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Volume 10, Number 11—November 2004
Another Dimension

The Woman at the Dig1

Leo Dangel

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Tired from running a combine

all day through acres of wheat,

alone in front of the TV, I pay

attention because the show’s about

scientists digging up an ancient site.

I have no special interest in bones,

pottery, spearheads, or prehistoric

garbage dumps, and I always look past

the man describing animal migrations,

burial rites, or building design and try

to catch a glimpse of the women

working at the site − one of them

might be wearing cut-off jeans

and a halter top, clearing a patch

of ground with a trowel or brush.

These women are all experts.

You can tell by the way they look

at a bone chip or a pottery shard

they understand worlds about

the person who left it. Sifting soil,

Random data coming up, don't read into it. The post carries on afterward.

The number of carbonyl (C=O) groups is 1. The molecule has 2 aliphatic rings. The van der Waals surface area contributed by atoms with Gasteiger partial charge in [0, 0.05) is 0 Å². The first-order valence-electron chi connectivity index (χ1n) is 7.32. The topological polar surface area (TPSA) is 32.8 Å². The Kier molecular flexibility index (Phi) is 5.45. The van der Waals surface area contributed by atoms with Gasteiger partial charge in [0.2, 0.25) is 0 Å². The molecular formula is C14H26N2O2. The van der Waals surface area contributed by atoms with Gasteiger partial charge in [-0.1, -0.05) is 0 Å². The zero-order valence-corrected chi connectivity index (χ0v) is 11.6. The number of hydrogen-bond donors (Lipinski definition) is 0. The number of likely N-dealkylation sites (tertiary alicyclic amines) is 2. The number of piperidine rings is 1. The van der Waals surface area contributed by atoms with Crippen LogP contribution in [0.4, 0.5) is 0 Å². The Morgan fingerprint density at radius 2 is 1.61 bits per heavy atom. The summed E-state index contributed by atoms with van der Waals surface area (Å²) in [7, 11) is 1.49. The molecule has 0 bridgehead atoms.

they show more grace than contestants

in a Miss Universe pageant.

Years from now, when these farms

are ancient history, an expedition

with such a woman might come along.

I could drop something for her to find,

a pocketknife, a brass overalls button.

If only she could discover my bones.

My eyes would be long gone,

But I can see her form coming into focus

above me as she gently sweeps aside

the last particles of dust − her knee, thigh,

hip, shoulders, and finally, set off by sky

and spikes of sunlight, her face − a woman

who recognizes what she’s found.

Leo Dangel (b. 1941)


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DOI: 10.3201/eid1011.ad1011

1From The Crow on the Golden Arches, Spoon River Poetry Press, 2004. Reprinted with permission.

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Table of Contents – Volume 10, Number 11—November 2004

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Page updated: April 17, 2012
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The conclusions, findings, and opinions expressed by authors contributing to this journal do not necessarily reflect the official position of the U.S. Department of Health and Human Services, the Public Health Service, the Centers for Disease Control and Prevention, or the authors' affiliated institutions. Use of trade names is for identification only and does not imply endorsement by any of the groups named above.